single dish

Rice with Red Pork

Thai name: Khao moo daeng

This is one of the most universal of Thai dishes. You'll almost certainly find at least one stall selling this in any collection of street vendors or food court. I tend to think of this as a comfort food. It's a good dish for tourists to get to know, since it's almost universally available and is one of the most mild of Thai street foods.

American Fried Rice

Thai name: Khao pat amerigan

You don't have to be in Thailand too long or make too many Thai friends before one of them will eventually order khao pat amerigan at some food stall or restaurant. I frequently get asked about it by first-time visitors, who assume that the dish really is American in origin, even if they themselves are from the USA and have never heard of it.

Chiang Mai Fried Noodle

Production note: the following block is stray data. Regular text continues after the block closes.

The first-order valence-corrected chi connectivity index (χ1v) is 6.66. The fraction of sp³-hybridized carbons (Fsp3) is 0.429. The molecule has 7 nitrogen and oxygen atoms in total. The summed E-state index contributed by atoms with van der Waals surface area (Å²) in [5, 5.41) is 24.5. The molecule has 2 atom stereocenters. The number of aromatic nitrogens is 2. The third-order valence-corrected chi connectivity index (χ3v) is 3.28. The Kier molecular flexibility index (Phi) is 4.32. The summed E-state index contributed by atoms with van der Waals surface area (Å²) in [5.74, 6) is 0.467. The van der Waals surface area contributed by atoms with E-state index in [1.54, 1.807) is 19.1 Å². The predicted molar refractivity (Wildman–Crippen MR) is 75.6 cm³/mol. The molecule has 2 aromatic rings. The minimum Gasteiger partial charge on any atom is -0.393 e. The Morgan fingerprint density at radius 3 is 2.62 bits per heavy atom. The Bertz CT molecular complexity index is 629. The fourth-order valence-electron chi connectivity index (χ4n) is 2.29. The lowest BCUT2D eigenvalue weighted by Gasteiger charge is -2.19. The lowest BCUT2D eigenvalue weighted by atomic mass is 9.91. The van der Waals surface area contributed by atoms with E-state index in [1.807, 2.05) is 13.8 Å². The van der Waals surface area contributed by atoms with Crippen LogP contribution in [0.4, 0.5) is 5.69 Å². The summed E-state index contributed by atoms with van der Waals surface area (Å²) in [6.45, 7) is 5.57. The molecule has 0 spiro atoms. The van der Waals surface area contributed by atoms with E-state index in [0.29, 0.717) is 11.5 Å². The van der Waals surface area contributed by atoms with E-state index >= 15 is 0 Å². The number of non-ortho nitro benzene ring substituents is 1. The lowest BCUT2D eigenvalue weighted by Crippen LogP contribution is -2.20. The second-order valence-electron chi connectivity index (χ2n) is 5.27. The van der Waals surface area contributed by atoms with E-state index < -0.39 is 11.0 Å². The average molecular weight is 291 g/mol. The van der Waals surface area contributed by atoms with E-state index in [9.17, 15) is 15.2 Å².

Thai name: Pat mee chao neua

Fried bamee noodles are less common in Thailand that they are in other parts of South-east Asia. The exception seems to be Chiang Mai, where pat mee is quite easy to find. For this dish, ham is used most of the time. Use thinly sliced ham, such as you can get pre-packaged for sandwiches in most supermarkets. Cut the ham into very narrow strips, making it a sort of “meat noodle”.

Rice Noodles in Thick Gravy

This simple dish, called rat nha in Thai, is widely available throughout Thailand, where for many it's a 'comfort' food. In stalls, the gravy is usually prepared in a large pot and ladled out over bowls of noodles and kale. If you can't find Chinese kale, broccoli is a good match for the colour, crunchiness and taste of Chinese kale. Likewise, cornstarch can just as easily be used in place of tapioca flour (cassava starch) as a thickening agent.

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